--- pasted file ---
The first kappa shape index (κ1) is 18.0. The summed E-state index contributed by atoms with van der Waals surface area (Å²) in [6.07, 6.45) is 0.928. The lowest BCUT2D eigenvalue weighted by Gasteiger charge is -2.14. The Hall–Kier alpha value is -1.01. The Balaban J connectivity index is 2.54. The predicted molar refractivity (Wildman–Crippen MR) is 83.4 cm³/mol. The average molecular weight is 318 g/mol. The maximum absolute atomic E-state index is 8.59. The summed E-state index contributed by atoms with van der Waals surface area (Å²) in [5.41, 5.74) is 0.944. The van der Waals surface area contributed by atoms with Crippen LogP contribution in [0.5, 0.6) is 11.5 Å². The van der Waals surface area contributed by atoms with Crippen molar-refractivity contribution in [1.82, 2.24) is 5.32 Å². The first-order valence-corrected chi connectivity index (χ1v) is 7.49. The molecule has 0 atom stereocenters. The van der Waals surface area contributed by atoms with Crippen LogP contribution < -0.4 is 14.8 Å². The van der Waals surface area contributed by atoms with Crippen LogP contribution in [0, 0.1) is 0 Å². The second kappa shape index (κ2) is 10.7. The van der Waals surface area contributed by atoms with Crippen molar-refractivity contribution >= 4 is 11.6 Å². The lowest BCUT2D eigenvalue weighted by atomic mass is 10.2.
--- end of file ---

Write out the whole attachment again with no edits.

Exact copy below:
The first kappa shape index (κ1) is 18.0. The summed E-state index contributed by atoms with van der Waals surface area (Å²) in [6.07, 6.45) is 0.928. The lowest BCUT2D eigenvalue weighted by Gasteiger charge is -2.14. The Hall–Kier alpha value is -1.01. The Balaban J connectivity index is 2.54. The predicted molar refractivity (Wildman–Crippen MR) is 83.4 cm³/mol. The average molecular weight is 318 g/mol. The maximum absolute atomic E-state index is 8.59. The summed E-state index contributed by atoms with van der Waals surface area (Å²) in [5.41, 5.74) is 0.944. The van der Waals surface area contributed by atoms with Crippen LogP contribution in [0.5, 0.6) is 11.5 Å². The van der Waals surface area contributed by atoms with Crippen molar-refractivity contribution in [1.82, 2.24) is 5.32 Å². The first-order valence-corrected chi connectivity index (χ1v) is 7.49. The molecule has 0 atom stereocenters. The van der Waals surface area contributed by atoms with Crippen LogP contribution < -0.4 is 14.8 Å². The van der Waals surface area contributed by atoms with Crippen LogP contribution in [0, 0.1) is 0 Å². The second kappa shape index (κ2) is 10.7. The van der Waals surface area contributed by atoms with Crippen molar-refractivity contribution >= 4 is 11.6 Å². The lowest BCUT2D eigenvalue weighted by atomic mass is 10.2.